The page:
In a Dilbert cartoon, the pointy-haired boss, apparently frustrated by the company's sub-par products, announces that he'll reward each bug fix with a $10 bill. Wally says: "Hooray! I'm gonna code me a minivan!"
Unfortunately the heroes, those who seem to save the organization in a great flurry of activity, are often reacting dramatically to the problems they created. Like Wally, they're rewarded for the successes while no one notices that furious activity is no substitute for doing things carefully.
Solving problems is a high-visibility process; preventing them is much better, but earns few rewards. This is illustrated by an old parable:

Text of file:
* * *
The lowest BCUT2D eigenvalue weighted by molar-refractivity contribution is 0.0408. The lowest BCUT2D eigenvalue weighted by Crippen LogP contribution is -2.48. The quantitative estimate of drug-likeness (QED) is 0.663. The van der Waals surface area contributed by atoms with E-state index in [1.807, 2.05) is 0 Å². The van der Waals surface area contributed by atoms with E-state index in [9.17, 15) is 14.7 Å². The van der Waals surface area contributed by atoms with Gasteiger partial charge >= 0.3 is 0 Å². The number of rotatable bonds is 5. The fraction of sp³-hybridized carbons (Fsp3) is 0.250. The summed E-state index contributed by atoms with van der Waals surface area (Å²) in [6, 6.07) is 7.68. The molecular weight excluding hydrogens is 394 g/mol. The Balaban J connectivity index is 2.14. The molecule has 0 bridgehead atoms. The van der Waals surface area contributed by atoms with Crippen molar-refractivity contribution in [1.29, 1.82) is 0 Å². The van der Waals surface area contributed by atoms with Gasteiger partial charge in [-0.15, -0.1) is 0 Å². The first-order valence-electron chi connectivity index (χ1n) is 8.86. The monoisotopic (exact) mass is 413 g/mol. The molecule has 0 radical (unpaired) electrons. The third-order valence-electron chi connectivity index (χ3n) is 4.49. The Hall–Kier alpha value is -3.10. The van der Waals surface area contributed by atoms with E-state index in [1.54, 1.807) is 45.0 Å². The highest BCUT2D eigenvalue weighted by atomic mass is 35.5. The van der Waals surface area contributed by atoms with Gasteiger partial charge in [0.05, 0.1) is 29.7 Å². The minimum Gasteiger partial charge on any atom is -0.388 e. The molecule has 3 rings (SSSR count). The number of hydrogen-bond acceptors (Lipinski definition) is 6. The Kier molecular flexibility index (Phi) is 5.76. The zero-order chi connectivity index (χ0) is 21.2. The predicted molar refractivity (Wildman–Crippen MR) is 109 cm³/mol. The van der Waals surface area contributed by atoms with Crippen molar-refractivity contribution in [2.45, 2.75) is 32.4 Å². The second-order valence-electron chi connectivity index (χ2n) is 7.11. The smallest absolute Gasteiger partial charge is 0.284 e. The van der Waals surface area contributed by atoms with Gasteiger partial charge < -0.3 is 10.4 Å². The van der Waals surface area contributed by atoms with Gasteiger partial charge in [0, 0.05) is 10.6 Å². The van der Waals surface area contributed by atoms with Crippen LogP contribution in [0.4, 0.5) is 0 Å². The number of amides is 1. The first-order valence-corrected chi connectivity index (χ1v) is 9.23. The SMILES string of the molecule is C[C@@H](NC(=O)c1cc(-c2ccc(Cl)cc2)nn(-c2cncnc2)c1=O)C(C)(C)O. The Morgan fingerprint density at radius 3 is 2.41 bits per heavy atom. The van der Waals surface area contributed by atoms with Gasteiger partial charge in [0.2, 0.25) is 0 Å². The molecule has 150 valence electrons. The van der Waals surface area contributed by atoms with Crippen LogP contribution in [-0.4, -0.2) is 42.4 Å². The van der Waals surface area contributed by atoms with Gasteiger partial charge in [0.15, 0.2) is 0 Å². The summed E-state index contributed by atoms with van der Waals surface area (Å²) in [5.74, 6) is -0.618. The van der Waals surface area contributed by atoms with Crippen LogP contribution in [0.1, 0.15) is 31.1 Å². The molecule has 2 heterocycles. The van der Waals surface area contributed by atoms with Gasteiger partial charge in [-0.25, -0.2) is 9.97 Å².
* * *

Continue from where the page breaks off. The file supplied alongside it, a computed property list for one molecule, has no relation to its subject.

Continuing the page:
In ancient China, there was a family of healers, one of whom was known throughout the land and employed as a physician to a great lord. The physician was asked which of his family was the most skillful healer. He replied, "I tend to the sick and dying with drastic and dramatic treatments, and on occasion someone is cured and my name gets out among the lords.
"My elder brother cures sickness when it just begins to take root, and his skills are known among the local peasants and neighbors.
"My eldest brother is able to sense the spirit of sickness and eradicate it before it takes form. His name is unknown outside our home."
Unfortunately, sometimes the very best developers get the least acknowledgement, even from their own teams.
- Jack Ganssle, Embedded development expert
Sunday, October 12, 2008
Software Development - Fire Fighters vs Real Heroes
Posted by Rams at Sunday, October 12, 2008
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